The Menomonee Falls and Wauwatosa wrestling teams were competing for a little bit of history on Feb. 12 in the WIAA State Team Sectional dual at Arrowhead.
So they decided to put on a good show.
And the final act was the second period technical fall that Falls' 182-pounder Ayoola Olapo earned over Tosa's Matt Miller that drew the curtain down on a sensational, intense and thrilling 30-27 victory for the Indians over the Woodland Conference champions.
"It was just a great high school event," 11-year Falls coach Jim McMahon said. "I don't know how much it cost people to get in here, but they sure got their money's worth.
"... We talked about the journey, some of these kids were born wrestlers, some have been with us since seventh and eighth grade and some just joined us in high school. They all came together to make this happen."
First-ever team appearance
And with it, Falls earned its first-ever berth in the WIAA State Team Tournament. The Indians have a quarterfinal matchup against Bay Port on March 1 in Madison.
Tosa had also been shooting for its first state team berth.
Olapo (42-2) was pleased that the match came down to him with the Indians trailing Tosa by a 27-25 count.
"It was empowering," he said of the feeling. "I knew I could do it and I needed to do it for the sake of my team. It was tough to watch (the 13 bouts beforehand) because we've been in these situations before. I tried not to be scared because I knew I could trust my teammates."
For veteran Wauwatosa coach Kent Morin, it was a disappointing outcome.
And he knew where the match turned. It turned every time a Falls wrestler won by pin or technical fall (three pins and one tech fall) and the number of times his team won by pin or tech fall (only one pin).
"You could see how the matchups were going to fall," he said. "We just couldn't get the add-on bonus points (from major decisions, tech falls or pins). Our middle of the lineup, where we're strong, we just won decisions.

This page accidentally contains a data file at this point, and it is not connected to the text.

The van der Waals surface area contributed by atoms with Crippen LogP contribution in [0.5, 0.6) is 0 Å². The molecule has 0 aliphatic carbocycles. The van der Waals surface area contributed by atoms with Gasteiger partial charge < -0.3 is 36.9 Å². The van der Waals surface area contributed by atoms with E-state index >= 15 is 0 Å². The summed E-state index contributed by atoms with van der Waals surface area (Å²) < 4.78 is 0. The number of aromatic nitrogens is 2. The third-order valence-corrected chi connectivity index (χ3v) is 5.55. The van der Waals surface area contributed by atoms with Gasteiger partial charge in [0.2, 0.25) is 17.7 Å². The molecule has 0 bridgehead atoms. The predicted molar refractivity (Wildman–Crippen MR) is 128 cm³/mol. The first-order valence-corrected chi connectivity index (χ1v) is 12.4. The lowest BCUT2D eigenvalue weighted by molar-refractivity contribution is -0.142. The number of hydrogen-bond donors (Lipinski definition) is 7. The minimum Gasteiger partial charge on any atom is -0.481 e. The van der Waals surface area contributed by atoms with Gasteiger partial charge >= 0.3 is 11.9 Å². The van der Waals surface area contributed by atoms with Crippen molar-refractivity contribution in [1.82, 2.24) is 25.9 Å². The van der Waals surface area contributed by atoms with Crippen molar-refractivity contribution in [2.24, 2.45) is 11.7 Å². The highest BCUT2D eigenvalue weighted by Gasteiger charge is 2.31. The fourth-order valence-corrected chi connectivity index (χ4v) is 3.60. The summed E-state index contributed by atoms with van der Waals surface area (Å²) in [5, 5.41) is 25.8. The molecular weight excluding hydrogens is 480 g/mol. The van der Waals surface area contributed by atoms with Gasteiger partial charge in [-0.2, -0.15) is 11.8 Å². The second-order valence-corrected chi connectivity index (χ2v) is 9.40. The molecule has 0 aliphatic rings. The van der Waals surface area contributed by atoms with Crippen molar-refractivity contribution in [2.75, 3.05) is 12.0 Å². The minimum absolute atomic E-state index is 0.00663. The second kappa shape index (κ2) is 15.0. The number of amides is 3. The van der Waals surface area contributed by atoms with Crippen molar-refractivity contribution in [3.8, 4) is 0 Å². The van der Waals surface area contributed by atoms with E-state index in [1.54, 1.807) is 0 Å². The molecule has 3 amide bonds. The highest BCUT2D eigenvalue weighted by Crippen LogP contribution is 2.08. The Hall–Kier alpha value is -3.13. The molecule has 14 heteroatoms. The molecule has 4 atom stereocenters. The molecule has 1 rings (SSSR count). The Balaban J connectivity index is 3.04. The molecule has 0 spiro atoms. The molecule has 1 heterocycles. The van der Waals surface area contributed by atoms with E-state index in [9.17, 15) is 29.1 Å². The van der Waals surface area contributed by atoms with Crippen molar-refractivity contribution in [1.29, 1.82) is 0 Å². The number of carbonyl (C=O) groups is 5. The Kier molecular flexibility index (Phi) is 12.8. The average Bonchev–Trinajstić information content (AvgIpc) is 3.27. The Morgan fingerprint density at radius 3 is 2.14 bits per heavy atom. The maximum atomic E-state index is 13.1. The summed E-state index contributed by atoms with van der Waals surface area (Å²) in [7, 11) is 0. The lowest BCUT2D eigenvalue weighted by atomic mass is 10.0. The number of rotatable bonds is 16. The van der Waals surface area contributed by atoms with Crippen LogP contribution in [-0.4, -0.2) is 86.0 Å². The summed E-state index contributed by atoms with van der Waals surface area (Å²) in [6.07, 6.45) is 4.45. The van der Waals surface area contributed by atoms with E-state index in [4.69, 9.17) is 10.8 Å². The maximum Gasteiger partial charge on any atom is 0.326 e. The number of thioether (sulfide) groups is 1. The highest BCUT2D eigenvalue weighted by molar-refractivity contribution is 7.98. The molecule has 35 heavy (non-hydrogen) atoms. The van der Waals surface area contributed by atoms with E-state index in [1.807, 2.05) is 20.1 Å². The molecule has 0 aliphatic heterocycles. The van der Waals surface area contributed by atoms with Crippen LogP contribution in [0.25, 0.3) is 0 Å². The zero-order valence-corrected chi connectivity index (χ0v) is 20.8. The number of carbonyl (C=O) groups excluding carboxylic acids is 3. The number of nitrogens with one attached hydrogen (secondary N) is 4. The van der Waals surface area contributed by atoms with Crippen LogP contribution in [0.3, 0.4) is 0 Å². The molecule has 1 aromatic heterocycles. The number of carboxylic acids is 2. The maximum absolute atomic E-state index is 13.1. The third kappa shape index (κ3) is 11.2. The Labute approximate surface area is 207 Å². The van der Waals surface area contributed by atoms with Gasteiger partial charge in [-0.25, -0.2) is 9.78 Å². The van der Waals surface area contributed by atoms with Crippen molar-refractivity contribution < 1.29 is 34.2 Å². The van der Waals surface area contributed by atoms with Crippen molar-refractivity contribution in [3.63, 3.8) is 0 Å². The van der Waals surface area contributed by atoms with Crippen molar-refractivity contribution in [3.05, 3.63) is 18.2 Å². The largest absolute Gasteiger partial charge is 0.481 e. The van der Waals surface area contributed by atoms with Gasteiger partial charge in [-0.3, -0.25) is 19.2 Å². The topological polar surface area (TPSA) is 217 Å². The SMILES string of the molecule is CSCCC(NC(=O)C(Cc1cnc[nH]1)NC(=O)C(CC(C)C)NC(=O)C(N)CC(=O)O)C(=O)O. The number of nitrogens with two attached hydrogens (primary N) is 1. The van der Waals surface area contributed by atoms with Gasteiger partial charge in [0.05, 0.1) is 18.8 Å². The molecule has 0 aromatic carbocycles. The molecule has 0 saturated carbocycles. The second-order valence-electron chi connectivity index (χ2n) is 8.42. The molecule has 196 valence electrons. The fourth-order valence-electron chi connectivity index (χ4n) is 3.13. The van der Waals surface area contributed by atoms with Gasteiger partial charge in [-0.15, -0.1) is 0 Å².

"We needed to be ahead by more at the end."
And they couldn't get there.
Tosa grabbed an early lead on a pin by Devine Burt in 1:03 at 195 pounds, but then Falls seized momentum back with a tough 4-2 decision by 220-pounder Matt Aili, and then added to it with a pin by 285-pounder Trayvon Handy in just 32 seconds, and then with another stick by 106-pounder Aaron Daly over Sean McDuffie (3:04).
In one of the most thrilling matches of the night, Tosa's Kai Castaneda hung on for a 5-4 sudden victory period decision over the Indians' Jerrot Holz at 113. The noise built and built during that match.
It was just a precursor of things to come.
Tosa wins six in a row
Holz's older brother, Bill, (40-4) gave the Indians their biggest lead of the night as he finally pinned Tosa's stubborn Zach Miller (37-4) in 5:48. It was 21-9 Falls at that point, but it would get more interesting because the series of intense decisions that Morin referred to were just about to get started.
Tosa would win six matches in a row and one was crazier than the next.
Ben Reagan defeated the Indians' Casey Crangle, 7-2, in overtime at 126; then A. J. Manucci downed Jake McMahon by a 6-0 count at 132.
Tosa's unbeaten Max Nelson (27-0) had to work hard to stay that way at 138, outlasting Falls' Austin Meyers, 8-4. At 145, Marcus Morrow finally tied the team score at 21 with an 8-5 decision over the Indians' Sam Schwabenlander.